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The Soviet Union’s ‘short-sighted’ pact with the Nazis

© RIA NovostiVladimir Ryzhkov
Vladimir Ryzhkov - Sputnik International
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“Now the whole world is in my pocket!” This was Hitler’s jubilant reaction to the signing of the Treaty on Non-Aggression between Germany and the U.S.S.R. (known as the Molotov-Ribbentrop Pact) on August 23, 1939 in Moscow. He endorsed a plan of attacking Poland on April 11, 1939 after he had already swallowed up Austria and Czechoslovakia. His only concern was the threat of war on two fronts – with Britain and France in the west, and the U.S.S.R. in the east. The pact with Stalin removed this threat.

 

Moreover, prior to the Non-Aggression Pact, on August 19, 1939, Germany and the U.S.S.R. signed a trade agreement under which the U.S.S.R. was to receive the latest German weapons, modern technology, and machines and equipment in exchange for metals, oil products, grain, and other strategic materials, which Germany needed for the conduct of war.

 

Would Hitler have attacked Poland if Stalin had not given him guarantees of non-interference? Disputes on this point are still going on and are not likely to end. Or, what would have happened if the tripartite Anglo-French-Soviet talks of a military alliance, which were held during the entire summer of 1939 in Moscow, had not ended in complete failure? And who was the first to blame for their failure – the West or the Kremlin? But one thing is clear – in the fall of 1939, both dictators were in wonderful spirits.

 

Hitler got everything he wanted. He routed and occupied Poland, drove a wedge between the U.S.S.R. and the West, and received access to Soviet strategic materials, while in a state of war with Britain and France.

 

Stalin was also pleased. On September 17, 1939, the Red Army entered Poland, and occupied all of its eastern regions in full conformity with the agreements with Hitler. On November 30, 1939, Soviet troops attacked Finland. Following a bloody war, part of Finnish territory was annexed by the U.S.S.R.

 

Elated by the quick rout and partition of Poland, both dictators decided to consolidate their successful union, and signed the Boundary and Friendship Treaty on September 28, 1939. This treaty was also supplemented with secret protocols and maps. This time, Lithuania was also included into the Soviet sphere of influence.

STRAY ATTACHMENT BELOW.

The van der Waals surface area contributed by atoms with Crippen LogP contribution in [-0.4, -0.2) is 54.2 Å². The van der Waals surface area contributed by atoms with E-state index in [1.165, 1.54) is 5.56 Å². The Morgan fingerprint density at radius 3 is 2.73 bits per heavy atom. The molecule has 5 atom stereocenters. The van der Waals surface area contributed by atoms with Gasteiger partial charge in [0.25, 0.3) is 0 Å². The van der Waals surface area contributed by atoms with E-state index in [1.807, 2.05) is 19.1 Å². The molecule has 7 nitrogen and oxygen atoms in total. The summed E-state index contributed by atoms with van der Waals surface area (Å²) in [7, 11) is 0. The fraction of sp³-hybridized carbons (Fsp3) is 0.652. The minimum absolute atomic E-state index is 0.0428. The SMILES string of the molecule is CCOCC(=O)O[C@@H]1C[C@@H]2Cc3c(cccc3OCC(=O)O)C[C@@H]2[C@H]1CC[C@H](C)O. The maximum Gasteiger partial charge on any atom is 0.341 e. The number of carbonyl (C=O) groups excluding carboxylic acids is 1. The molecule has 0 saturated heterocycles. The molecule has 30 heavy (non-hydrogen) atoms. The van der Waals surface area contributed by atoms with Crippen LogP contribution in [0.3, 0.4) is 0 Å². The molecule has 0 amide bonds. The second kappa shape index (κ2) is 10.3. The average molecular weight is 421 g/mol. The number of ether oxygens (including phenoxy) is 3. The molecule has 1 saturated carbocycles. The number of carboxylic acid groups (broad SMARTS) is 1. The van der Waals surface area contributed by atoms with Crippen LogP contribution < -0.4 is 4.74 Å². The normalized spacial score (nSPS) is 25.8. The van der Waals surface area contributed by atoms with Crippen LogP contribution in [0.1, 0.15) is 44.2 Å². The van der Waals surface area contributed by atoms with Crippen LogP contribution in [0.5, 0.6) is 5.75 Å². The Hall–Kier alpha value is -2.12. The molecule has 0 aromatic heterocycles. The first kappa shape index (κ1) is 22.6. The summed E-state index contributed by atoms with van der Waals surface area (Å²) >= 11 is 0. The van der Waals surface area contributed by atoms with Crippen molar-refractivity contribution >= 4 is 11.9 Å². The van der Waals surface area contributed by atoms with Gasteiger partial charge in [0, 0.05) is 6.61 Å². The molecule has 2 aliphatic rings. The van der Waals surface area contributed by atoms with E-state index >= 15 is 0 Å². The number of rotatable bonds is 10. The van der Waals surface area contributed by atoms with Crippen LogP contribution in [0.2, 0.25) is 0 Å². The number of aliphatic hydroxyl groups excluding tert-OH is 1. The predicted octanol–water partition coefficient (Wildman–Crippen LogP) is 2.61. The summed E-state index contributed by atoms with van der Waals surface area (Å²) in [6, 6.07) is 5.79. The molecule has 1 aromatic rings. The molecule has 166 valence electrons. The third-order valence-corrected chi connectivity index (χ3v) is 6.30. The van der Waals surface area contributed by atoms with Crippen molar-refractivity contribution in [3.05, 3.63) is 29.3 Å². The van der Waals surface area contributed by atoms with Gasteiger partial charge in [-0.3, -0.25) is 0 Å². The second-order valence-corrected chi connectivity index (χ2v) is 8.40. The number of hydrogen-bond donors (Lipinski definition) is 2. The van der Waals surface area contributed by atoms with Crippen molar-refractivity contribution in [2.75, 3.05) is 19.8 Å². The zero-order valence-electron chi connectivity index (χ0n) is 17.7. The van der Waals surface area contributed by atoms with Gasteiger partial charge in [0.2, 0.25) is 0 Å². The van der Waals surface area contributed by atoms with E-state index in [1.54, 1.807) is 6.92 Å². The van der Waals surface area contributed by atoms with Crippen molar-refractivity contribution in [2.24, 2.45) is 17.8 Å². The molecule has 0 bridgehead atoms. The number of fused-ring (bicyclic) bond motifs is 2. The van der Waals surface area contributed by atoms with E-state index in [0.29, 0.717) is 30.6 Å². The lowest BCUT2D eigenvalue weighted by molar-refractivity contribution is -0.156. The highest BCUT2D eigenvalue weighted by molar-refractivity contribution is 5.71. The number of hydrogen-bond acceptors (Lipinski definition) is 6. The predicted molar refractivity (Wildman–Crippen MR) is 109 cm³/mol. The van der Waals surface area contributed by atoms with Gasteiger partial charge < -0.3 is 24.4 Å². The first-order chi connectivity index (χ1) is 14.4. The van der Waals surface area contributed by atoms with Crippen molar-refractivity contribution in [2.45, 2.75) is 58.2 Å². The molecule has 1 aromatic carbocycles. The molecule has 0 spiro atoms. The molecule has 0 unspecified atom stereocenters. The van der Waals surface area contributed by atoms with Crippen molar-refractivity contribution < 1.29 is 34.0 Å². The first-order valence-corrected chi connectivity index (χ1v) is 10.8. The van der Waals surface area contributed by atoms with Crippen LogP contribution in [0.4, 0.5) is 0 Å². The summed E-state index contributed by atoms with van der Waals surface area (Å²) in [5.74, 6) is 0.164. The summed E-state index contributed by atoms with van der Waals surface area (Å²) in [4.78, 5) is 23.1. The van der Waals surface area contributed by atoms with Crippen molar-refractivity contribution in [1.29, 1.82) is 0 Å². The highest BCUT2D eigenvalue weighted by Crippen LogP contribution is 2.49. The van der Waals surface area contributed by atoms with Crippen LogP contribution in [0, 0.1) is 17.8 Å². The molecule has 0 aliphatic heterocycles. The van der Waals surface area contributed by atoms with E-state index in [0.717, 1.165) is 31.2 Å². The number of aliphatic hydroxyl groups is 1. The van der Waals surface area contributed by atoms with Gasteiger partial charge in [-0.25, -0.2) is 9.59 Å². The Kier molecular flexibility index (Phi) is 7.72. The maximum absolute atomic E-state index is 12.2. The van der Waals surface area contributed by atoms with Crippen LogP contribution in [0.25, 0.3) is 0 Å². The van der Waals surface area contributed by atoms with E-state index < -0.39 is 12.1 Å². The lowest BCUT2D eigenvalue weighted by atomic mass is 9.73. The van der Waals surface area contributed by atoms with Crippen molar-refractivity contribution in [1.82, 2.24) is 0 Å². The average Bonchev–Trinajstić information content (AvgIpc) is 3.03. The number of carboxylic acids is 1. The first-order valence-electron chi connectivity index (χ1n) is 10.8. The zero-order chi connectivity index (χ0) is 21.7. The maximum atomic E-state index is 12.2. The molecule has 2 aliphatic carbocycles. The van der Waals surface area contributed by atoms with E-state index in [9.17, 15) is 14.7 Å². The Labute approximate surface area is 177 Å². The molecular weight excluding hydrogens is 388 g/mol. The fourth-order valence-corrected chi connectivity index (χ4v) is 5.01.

In 1940, the Soviet Union incorporated Lithuania, Latvia, Estonia, Bessarabia, and Northern Bukovina. Stalin substantially increased his possessions, simultaneously pushing Hitler to war in the west, and even rendering him some help in this war effort. Moreover, he considerably improved Soviet strategic positions in the event of a German attack. It transpired before long that this policy was extremely short-sighted. Having disposed of France, Belgium, the Netherlands, Denmark, and Norway, Hitler multiplied his strength, and dealt a crushing blow at the U.S.S.R., which resulted in enormous loss of human life. But Stalin did not foresee this in the fall of 1939.

 

Hitler’s Nazi regime was the only perpetrator in unleashing World War II, which took a toll of millions of human lives all over the world, mostly in the U.S.S.R. This is an axiomatic truth, which is beyond discussion.

 

However, the Western leaders were also largely responsible for the war. For a long time, the United States fully isolated itself from European problems, as a result of which they assumed global dimensions. The British and French leaders connived with Hitler when he brought German troops into the Rhine Region in March 1936. They did not take any action when he annexed Austria to the Third Reich in March 1938. They signed a deplorable agreement on the partition of Czechoslovakia in Munich in September 1938 and let him occupy the whole of the country later on. London, Paris, and Moscow were to blame for their failure to set up an anti-Hitler alliance in the summer of 1939. Poland, Lithuania, and Slovakia were also at fault because they took part in territorial partitions of that time. All these strategic miscalculations were a prelude to a big war.